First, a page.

Both Google And Your Patients Want The Same Thing!

What would happen if healthcare professionals and medical practices applied some of the globally used principles of large retail chains in their local communication?

Too often, erroneously, we tend to think that the Marketing and Communication strategies used by the big brands cannot work for our business that cannot be applied to healthcare marketing. Today the new trends of Google seem to definitively deny this assertion.

Let’s see why both Google and your patients have the same goal.

Let’s try to imagine the conversation with one of our patients immediately after a visit. The treatment went well, the patient has a sense of relief and, given our ability to generate an empathic relationship (see the article on how many people are willing to change medical practice or physiotherapy), he feels free to share with us some important considerations.

Listening carefully to criticism and suggestions helps us to level the hierarchical gap that naturally arises in the relationship between doctor and patient. The latter will feel understood, and the mere fact that a trained and trained professional is willing to listen to him will greatly increase the confidence he pours into us.

Our patient, waiting for his turn in the waiting room, checks the incoming mailbox on his smartphone. Once the most important messages have been read, the titles of the other e-mails flow quickly. Note that many of them come from large commercial chains that advertise products and services that can improve their health.The patient looks up from the phone but it is not yet time for his treatment. He puts his eyes back on the phone and reflects on the fact that his doctor (or his therapist, or his dentist), with whom he has a wonderful relationship, seems not to worry about sending him communications that can improve his health.

What would happen if, as healthcare professionals, we decided to start giving our patients little tips to increase their well-being?



A patient who performs a course of treatment in our study clearly shows that he trusts us. But in his mail, he continues to find only suggestions from the big brands. What would happen if, on a scheduled basis, he found health pills dispensed directly by his therapist?

How the two main causes for which our patients would be willing to change therapists are two: a not very transparent pricing policy and the lack of empathy on the part of the therapist himself. The direct corollary of this second motivation is the belief that the professional actually has little interest in the patient’s health except in the short interval in which he performs a visit or treatment.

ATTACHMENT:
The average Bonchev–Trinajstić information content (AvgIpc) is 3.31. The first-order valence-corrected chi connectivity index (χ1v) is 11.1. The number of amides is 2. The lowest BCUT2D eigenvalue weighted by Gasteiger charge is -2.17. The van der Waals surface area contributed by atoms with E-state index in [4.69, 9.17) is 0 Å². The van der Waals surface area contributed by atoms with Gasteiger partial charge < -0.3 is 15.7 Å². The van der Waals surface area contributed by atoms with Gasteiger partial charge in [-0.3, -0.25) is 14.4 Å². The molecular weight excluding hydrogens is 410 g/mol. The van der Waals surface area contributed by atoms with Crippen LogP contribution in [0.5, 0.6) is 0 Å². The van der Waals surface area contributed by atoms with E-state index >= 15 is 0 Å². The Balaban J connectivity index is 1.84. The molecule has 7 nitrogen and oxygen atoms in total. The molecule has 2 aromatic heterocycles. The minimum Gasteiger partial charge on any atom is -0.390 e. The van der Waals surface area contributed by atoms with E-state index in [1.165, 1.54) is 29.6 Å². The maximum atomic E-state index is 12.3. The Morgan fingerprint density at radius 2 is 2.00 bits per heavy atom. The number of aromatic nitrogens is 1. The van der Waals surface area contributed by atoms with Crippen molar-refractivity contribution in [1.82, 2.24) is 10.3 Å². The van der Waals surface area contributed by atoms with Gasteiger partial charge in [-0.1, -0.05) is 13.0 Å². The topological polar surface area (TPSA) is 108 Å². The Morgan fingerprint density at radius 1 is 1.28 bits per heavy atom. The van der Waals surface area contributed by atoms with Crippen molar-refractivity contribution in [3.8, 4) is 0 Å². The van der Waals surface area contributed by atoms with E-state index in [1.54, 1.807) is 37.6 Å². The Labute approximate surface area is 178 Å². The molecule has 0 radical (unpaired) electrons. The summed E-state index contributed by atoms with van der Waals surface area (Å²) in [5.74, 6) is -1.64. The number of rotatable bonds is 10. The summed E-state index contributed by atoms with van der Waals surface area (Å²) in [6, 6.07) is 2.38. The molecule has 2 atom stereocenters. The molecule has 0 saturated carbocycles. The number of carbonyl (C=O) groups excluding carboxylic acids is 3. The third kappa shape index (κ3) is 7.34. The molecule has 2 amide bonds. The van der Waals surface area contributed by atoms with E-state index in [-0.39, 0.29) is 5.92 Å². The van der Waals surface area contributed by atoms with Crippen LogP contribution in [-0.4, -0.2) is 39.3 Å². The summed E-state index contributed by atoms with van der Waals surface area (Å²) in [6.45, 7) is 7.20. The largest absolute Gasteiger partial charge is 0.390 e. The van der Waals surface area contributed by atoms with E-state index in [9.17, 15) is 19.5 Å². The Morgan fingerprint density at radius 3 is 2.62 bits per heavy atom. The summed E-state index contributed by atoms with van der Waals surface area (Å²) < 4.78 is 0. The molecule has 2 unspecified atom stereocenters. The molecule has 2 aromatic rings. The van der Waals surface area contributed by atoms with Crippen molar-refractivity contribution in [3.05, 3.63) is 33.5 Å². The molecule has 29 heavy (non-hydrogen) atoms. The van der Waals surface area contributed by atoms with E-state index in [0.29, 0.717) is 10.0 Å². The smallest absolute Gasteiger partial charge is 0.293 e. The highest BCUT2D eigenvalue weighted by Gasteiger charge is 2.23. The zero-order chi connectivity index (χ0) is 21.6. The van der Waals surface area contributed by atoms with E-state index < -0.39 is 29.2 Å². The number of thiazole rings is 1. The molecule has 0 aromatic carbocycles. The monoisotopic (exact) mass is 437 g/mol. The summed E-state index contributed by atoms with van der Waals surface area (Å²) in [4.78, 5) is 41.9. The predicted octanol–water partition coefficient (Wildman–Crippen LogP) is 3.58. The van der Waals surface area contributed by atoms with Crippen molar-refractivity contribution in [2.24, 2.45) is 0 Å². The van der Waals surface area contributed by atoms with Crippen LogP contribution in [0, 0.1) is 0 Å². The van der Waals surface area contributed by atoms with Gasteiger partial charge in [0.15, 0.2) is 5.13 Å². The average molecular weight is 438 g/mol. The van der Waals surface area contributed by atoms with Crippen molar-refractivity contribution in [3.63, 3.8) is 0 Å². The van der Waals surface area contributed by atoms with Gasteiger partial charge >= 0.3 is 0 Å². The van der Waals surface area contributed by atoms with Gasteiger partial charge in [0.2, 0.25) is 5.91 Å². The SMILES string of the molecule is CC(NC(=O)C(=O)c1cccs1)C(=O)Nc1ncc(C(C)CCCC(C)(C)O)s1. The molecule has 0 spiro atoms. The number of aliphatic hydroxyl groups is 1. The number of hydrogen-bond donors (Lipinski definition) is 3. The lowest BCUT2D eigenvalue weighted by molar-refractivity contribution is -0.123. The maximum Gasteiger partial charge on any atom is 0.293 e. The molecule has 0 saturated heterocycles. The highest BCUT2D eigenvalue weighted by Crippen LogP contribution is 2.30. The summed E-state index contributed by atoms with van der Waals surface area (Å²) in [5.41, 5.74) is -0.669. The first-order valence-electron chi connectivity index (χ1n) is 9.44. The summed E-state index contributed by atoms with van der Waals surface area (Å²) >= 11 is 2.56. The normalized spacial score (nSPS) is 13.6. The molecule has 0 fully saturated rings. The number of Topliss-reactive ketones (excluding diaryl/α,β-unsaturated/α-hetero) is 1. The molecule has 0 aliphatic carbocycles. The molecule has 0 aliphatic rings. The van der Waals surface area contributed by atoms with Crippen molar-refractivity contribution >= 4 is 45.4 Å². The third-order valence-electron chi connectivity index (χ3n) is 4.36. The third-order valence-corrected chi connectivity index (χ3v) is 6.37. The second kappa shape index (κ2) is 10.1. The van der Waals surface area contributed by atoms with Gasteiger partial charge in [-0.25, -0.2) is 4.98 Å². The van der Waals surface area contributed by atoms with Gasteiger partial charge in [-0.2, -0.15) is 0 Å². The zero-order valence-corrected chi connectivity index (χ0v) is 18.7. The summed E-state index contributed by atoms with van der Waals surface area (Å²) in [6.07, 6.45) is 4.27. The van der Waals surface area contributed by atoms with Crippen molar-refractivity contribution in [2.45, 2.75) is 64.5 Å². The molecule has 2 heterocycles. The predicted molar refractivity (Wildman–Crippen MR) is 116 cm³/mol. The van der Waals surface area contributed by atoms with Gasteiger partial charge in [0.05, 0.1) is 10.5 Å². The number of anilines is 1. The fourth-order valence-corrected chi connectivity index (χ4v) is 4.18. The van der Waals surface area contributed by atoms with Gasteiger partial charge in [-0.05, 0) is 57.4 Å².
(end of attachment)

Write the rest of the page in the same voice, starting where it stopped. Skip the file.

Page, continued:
Warning! A recent survey by an American agency tells us that:

  • 40% of those interviewed would like their doctor/therapist to help them, also through advice and suggestions, to gain a better state of health.
  • 73% also state that the most reliable source for information about health is neither the internet nor friends and family, but rather your trusted doctor/therapist.


David A. Shore, the founder of the Trust Initiative of Harvard School of Public Health and author of  The Trust Prescription for Healthcare, Building Your Reputation with Consumers, is convinced that “ having a reputation as a reliable professional is essential for both good medicine and good medicine business “, practically the triumph of health marketing.

So why not convert the esteem won over years of study and practice into a greater number of happier patients?



Google invests time and money in making its algorithms more sensitive to the quality of content published on a website. This is because the Mountain View brand, just like us healthcare professionals, has established a relationship of deep trust with its users.

A given search must always match pages that can return important information with respect to the desired topic.

Today, Google asks us to create quality content that can increase the global level of information.

As seen in the previous paragraph, today our patients need more information in the medical/health field.

Ultimately, therefore, both Google and our patients ask us the exact same thing: to produce quality material.


The first step necessary to meet the needs of Google and our patients is the most difficult to accomplish: the long initial step without which all subsequent steps would be completely useless. It is a difficult and complicated path, full of obstacles scattered everywhere.

But here’s the good news: if you’re obviously the first step here, you’ve already done it!

It consists of your medical/scientific competence. This is the source from which to draw all the information that is just waiting to be read by patients and appreciated by Google.


The second step is to have a structure able to be present on the web and to be managed with ease. A blog, for example, or a Facebook page.

The third step is to listen to the requests and doubts of your patients. Collecting a complete database of concrete problems will allow us not to waste time writing interesting articles for our patients.

The fourth and final step corresponds to the fifth point of the Build system devised by Daniel Vettori: Do It! That is: do it!

Begin to write articles with an informative flavor on a regular basis, but with scientific rigor. Publish them on your Blog, share them through your Facebook professional page and send them regularly by email to all those patients who agree to receive communications from you.

Your patients will have more and more confidence in you, they will talk about you with friends and relatives at home and on social networks and, last but not least, Google will thank you helping to increase your prestige on the web.